These Are The Best Of Times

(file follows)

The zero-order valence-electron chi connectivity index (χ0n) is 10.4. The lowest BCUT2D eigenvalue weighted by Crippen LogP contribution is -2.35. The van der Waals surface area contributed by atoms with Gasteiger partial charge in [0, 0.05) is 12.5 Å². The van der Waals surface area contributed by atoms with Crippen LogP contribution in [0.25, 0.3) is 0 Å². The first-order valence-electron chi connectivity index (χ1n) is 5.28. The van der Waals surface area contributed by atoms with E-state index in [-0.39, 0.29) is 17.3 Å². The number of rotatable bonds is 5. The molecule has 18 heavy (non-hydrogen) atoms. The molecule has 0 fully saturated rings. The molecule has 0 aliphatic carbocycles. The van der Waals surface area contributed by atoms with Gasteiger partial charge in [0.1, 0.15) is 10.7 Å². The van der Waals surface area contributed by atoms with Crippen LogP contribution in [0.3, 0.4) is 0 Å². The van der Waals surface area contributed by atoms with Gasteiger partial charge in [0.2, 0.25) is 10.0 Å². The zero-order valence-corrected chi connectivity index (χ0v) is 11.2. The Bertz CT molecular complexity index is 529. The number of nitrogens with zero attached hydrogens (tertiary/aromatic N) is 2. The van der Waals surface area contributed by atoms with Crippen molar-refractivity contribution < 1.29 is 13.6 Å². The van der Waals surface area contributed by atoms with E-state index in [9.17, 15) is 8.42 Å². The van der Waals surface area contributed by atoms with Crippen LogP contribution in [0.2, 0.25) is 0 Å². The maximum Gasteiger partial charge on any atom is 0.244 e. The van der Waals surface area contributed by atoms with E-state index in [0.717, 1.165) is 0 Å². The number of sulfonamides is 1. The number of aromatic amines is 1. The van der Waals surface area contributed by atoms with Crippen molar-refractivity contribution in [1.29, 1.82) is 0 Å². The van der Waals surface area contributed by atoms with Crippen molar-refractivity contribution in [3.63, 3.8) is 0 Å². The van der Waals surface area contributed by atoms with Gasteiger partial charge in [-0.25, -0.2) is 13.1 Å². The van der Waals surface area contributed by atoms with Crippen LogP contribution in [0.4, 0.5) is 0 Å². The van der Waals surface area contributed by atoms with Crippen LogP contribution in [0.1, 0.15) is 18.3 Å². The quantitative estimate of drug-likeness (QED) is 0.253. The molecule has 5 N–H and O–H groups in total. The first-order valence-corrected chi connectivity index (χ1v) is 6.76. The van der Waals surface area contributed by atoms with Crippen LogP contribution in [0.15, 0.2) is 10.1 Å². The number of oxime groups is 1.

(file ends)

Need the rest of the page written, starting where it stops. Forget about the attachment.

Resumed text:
While much of the United States sports world is focused on the start of the new NFL season or the baseball pennant races I could not care less about those things. Soccer is all that matters. I'm more interested in the start of new seasons half a globe away and the stretch run of Major League Soccer here at home than I am by what's going on in the more 'traditional' sports. I don't say this to be holier-than-thou. In fact, most of my soccer friends maintain their ties to the more traditional US sports. I'm just grateful I live in a time where I can save all my brain cells and heart strings for the only sport I truly love. I used to be a fan of all of the big sports. For one reason or another, as the years passed, they faded into the background because of the power of soccer. The days of scouring the magazine stand for the latest Who's Who or Street & Smith's faded as soccer took its hold on me. It's not because of my job. Rather, my job is because of my passion. It's not work to watch the greatest sport ever invented. I hope my love of the game makes it through your speakers to your ears. I don't know how many fans there are out there like me but I'm not the only one. While many American fans might be scouring the wires for box scores and training camp cuts, this week my world was tightly wound around the board room decisions heading into the final hours of the transfer period. I know I'm not alone. Twitter was overloaded several times this week and I'm pretty sure it wasn't all because of Beyonce's baby bump. In this world we live in fans in the US have their pick of the litter. From the giants like the Premier League, La Liga, Bundesliga and Serie A to championships a bit closer to home, like MLS, NASL, USL, WPS and college to games from the Mexican first and second division. Here at GolTV, there is more competition every year. For the soccer fan that means more choices to see their favorite sport. In fact, US fans have more soccer at their disposal than anywhere else on earth. In addition you can also watch games from Argentina, Australia, Bolivia, Brazil, Chile, China, Colombia, Ecuador, France, Greece, Japan, Peru, South Korea and Uruguay. These are just some of the other leagues you can watch on your television and I'm sure I missed many more. This doesn't even include all of the other leagues available on the internet. We are raising a generation of soccer fans that don't need to feel like second-class sports citizens, but are even free to discard the old standards of the Big Four of football, baseball, basketball and hockey. Whether or when it overtakes the established sports is unimportant. Soccer is growing out of its niche and into the mainstream. Think of the reaction to Landon Donovan's goal against Algeria or Abby Wambach's score on Brazil. The United States is already at a stage where soccer can etch its indelible moments onto the national's psyche. Because the mainstream ignored it, soccer fans were forced to find new avenues to feed their need: satellite and cable television, the internet and now twitter. And now those industries are growing while print and over-the-air networks wither. NBC's recent decision to become the latest soccer outlet shows that the mainstream is finally waking up to the power of the sport. The first time I realized that soccer had truly taken root was during World Cup 2006 in Germany. I was fortunate enough to be part of a great crew broadcasting the matches back to the States on satellite radio. The broadcasts were well-received and following the games we would have a post-game show. Within seconds of the games ending the phone lines were lit up and jam packed for hours. Yes, these were soccer fans, but they were also housewives and long-haul truckers, college students and restaurant workers. There is something surreal about breaking down Ghana's performance with a guy named Bubba hauling broccoli through Montana. At the start of MLS, I remember talking with other fans and people in the soccer world about what it would take for the sport to succeed. My view was that it was inevitable. Fifteen years ago, we were already at a stage where fans who grew up with the legendary NASL or leagues from Europe or Latin America had entered the business world. Soccer just needed to wait until those fans matured to the point where they were the ones making the business decisions. Now we see more teams, more sponsors and more outlets. The time has come. Sports is passion, sizzle. And it's always easier to sell soccer when the person making the decision shares the same passion. In the networks and on Madison Avenue we're already seeing it happen. There will be pitfalls, but soccer cannot be stopped. I am glad to be living in such times. What do you think about where soccer stands now? Please comment below, or tweet me @PhilSchoen. I'd like to hear from you!